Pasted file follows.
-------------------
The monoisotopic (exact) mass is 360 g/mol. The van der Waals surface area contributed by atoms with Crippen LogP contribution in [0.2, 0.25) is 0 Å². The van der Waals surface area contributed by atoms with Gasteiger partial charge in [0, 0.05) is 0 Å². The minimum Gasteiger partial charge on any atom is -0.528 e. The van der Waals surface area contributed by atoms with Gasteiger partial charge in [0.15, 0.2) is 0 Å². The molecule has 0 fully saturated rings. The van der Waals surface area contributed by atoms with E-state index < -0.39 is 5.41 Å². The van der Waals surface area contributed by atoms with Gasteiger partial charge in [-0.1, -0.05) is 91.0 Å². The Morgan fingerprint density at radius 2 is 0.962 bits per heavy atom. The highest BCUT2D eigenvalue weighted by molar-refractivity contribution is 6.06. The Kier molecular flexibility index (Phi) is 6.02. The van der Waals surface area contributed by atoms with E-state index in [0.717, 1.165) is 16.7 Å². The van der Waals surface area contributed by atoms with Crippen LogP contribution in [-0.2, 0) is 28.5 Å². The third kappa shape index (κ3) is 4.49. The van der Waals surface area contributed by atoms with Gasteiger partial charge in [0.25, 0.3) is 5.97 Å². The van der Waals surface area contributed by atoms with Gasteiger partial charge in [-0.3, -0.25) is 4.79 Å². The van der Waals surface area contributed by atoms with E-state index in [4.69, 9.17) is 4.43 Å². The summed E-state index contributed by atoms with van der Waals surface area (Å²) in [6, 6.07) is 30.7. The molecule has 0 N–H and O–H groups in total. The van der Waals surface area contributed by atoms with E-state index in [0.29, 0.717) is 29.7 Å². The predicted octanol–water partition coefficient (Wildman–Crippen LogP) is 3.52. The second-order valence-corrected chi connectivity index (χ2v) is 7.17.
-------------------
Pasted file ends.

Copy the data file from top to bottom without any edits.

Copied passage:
The monoisotopic (exact) mass is 360 g/mol. The van der Waals surface area contributed by atoms with Crippen LogP contribution in [0.2, 0.25) is 0 Å². The van der Waals surface area contributed by atoms with Gasteiger partial charge in [0, 0.05) is 0 Å². The minimum Gasteiger partial charge on any atom is -0.528 e. The van der Waals surface area contributed by atoms with Gasteiger partial charge in [0.15, 0.2) is 0 Å². The molecule has 0 fully saturated rings. The van der Waals surface area contributed by atoms with E-state index < -0.39 is 5.41 Å². The van der Waals surface area contributed by atoms with Gasteiger partial charge in [-0.1, -0.05) is 91.0 Å². The Morgan fingerprint density at radius 2 is 0.962 bits per heavy atom. The highest BCUT2D eigenvalue weighted by molar-refractivity contribution is 6.06. The Kier molecular flexibility index (Phi) is 6.02. The van der Waals surface area contributed by atoms with E-state index in [0.717, 1.165) is 16.7 Å². The van der Waals surface area contributed by atoms with Crippen LogP contribution in [-0.2, 0) is 28.5 Å². The third kappa shape index (κ3) is 4.49. The van der Waals surface area contributed by atoms with Gasteiger partial charge in [0.25, 0.3) is 5.97 Å². The van der Waals surface area contributed by atoms with Gasteiger partial charge in [-0.3, -0.25) is 4.79 Å². The van der Waals surface area contributed by atoms with E-state index in [4.69, 9.17) is 4.43 Å². The summed E-state index contributed by atoms with van der Waals surface area (Å²) in [6, 6.07) is 30.7. The molecule has 0 N–H and O–H groups in total. The van der Waals surface area contributed by atoms with E-state index in [0.29, 0.717) is 29.7 Å². The predicted octanol–water partition coefficient (Wildman–Crippen LogP) is 3.52. The second-order valence-corrected chi connectivity index (χ2v) is 7.17.